'Inside Llewyn Davis' Review: The First Word On The Coens' New Film
Huffington Post - about 3 years
In an alley behind a cafe in New York's Greenwich Village, an unidentified stranger knocks singer Llewyn Davis to his knees. Within the first 10 minutes of the Coen brothers' latest dark comedy, the filmmakers acquaint us with the curiously obscure, as violent fits are not usually associated with folk music.
The genesis of this animosity is left unanswered until the final moments of the film, leaving the lingering off-kilter question: Why would anyone beat up a folk singer? Thus, we have the perfect onset for this bleak and witty tale of a striving musician. Here the Coen brothers pluck at the beatnik scene of the late 1950s and early 1960s. Helmed by long-time Coen collaborator T Bone Burnett, the tunes in this film — which are performed live — bare morbid undertones that correspond with the foremost concepts of the story: poverty, abortion, disappointment and death.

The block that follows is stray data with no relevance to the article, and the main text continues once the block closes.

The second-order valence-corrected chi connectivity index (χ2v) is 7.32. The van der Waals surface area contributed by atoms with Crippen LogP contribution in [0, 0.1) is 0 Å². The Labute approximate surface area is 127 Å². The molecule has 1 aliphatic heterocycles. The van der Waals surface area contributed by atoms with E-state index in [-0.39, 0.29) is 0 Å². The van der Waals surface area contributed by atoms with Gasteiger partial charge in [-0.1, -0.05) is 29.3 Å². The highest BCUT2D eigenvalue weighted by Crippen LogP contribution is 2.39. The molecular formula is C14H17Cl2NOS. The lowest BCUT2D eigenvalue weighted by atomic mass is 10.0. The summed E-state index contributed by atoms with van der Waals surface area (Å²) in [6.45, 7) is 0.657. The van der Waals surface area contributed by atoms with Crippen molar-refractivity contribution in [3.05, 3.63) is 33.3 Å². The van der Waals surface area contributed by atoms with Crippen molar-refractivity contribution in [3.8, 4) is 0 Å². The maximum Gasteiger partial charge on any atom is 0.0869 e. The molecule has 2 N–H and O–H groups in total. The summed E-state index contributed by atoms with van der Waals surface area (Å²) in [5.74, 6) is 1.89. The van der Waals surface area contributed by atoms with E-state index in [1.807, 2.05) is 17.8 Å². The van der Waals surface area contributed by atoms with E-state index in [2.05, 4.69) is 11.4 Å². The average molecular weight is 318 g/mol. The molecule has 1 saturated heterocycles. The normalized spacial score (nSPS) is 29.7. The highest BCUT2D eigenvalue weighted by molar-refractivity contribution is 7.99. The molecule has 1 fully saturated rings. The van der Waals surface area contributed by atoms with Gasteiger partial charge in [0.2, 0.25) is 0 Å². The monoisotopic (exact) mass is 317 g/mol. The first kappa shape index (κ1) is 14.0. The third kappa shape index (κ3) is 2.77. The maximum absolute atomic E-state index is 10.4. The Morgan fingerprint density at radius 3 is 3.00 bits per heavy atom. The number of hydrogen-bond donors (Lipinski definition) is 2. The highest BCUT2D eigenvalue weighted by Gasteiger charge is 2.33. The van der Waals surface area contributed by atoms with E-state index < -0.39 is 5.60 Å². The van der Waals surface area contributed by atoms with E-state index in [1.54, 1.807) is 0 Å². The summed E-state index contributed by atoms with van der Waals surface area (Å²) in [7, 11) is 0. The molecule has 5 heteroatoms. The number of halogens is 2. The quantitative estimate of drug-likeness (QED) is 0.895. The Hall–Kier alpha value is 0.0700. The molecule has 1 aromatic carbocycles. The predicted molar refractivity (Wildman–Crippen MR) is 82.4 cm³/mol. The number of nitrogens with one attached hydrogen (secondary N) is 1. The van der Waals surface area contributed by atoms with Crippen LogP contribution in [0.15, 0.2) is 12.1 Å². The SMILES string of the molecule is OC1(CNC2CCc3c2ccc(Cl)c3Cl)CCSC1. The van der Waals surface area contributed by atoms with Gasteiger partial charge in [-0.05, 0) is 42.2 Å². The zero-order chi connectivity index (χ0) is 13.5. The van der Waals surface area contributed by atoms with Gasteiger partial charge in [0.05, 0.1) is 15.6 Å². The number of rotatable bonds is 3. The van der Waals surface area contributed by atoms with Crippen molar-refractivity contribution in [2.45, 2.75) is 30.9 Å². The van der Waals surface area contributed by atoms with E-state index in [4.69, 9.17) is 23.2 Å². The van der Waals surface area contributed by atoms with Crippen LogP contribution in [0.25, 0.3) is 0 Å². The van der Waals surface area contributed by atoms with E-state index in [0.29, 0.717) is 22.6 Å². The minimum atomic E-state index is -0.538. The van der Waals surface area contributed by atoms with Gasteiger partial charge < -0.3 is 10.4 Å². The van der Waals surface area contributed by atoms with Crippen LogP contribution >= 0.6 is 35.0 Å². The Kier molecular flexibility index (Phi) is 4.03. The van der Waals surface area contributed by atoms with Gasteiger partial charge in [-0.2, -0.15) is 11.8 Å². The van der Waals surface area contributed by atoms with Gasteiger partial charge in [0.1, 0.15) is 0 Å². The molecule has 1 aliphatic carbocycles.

As the film opens, we are introduced to our guitar-strumming lead, Llewyn Davis, who is onstage in a smoke-filled di
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